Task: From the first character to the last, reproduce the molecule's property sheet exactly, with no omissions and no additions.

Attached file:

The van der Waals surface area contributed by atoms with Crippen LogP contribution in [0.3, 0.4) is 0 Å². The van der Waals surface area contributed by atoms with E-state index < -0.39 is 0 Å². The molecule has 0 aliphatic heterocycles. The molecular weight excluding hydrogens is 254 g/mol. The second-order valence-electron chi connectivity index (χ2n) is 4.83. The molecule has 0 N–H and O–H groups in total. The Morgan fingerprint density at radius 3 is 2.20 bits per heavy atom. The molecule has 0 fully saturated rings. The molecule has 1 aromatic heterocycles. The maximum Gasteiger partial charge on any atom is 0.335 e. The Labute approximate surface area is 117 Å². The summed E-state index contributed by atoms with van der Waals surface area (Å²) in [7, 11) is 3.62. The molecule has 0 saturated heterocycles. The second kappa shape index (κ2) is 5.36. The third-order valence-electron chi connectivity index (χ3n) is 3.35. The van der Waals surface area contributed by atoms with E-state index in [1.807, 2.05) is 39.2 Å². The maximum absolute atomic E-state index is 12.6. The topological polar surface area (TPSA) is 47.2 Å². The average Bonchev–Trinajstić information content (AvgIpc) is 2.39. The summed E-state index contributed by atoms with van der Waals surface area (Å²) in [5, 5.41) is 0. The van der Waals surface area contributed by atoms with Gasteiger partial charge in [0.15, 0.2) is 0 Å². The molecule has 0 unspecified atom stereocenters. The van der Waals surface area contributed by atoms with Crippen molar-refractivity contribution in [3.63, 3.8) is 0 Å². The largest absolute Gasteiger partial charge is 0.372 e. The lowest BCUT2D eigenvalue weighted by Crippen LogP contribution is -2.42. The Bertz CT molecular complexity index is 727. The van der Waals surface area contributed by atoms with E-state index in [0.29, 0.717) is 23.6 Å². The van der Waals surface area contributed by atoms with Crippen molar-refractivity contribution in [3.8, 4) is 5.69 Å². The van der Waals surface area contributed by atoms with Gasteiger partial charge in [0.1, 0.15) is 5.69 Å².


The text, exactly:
The van der Waals surface area contributed by atoms with Crippen LogP contribution in [0.3, 0.4) is 0 Å². The van der Waals surface area contributed by atoms with E-state index < -0.39 is 0 Å². The molecule has 0 aliphatic heterocycles. The molecular weight excluding hydrogens is 254 g/mol. The second-order valence-electron chi connectivity index (χ2n) is 4.83. The molecule has 0 N–H and O–H groups in total. The Morgan fingerprint density at radius 3 is 2.20 bits per heavy atom. The molecule has 0 fully saturated rings. The molecule has 1 aromatic heterocycles. The maximum Gasteiger partial charge on any atom is 0.335 e. The Labute approximate surface area is 117 Å². The summed E-state index contributed by atoms with van der Waals surface area (Å²) in [7, 11) is 3.62. The molecule has 0 saturated heterocycles. The second kappa shape index (κ2) is 5.36. The third-order valence-electron chi connectivity index (χ3n) is 3.35. The van der Waals surface area contributed by atoms with E-state index in [1.807, 2.05) is 39.2 Å². The maximum absolute atomic E-state index is 12.6. The topological polar surface area (TPSA) is 47.2 Å². The average Bonchev–Trinajstić information content (AvgIpc) is 2.39. The summed E-state index contributed by atoms with van der Waals surface area (Å²) in [5, 5.41) is 0. The van der Waals surface area contributed by atoms with Gasteiger partial charge in [0.15, 0.2) is 0 Å². The molecule has 0 unspecified atom stereocenters. The van der Waals surface area contributed by atoms with Crippen molar-refractivity contribution in [3.63, 3.8) is 0 Å². The largest absolute Gasteiger partial charge is 0.372 e. The lowest BCUT2D eigenvalue weighted by Crippen LogP contribution is -2.42. The Bertz CT molecular complexity index is 727. The van der Waals surface area contributed by atoms with E-state index in [0.29, 0.717) is 23.6 Å². The van der Waals surface area contributed by atoms with Crippen molar-refractivity contribution in [3.8, 4) is 5.69 Å². The van der Waals surface area contributed by atoms with Gasteiger partial charge in [0.1, 0.15) is 5.69 Å².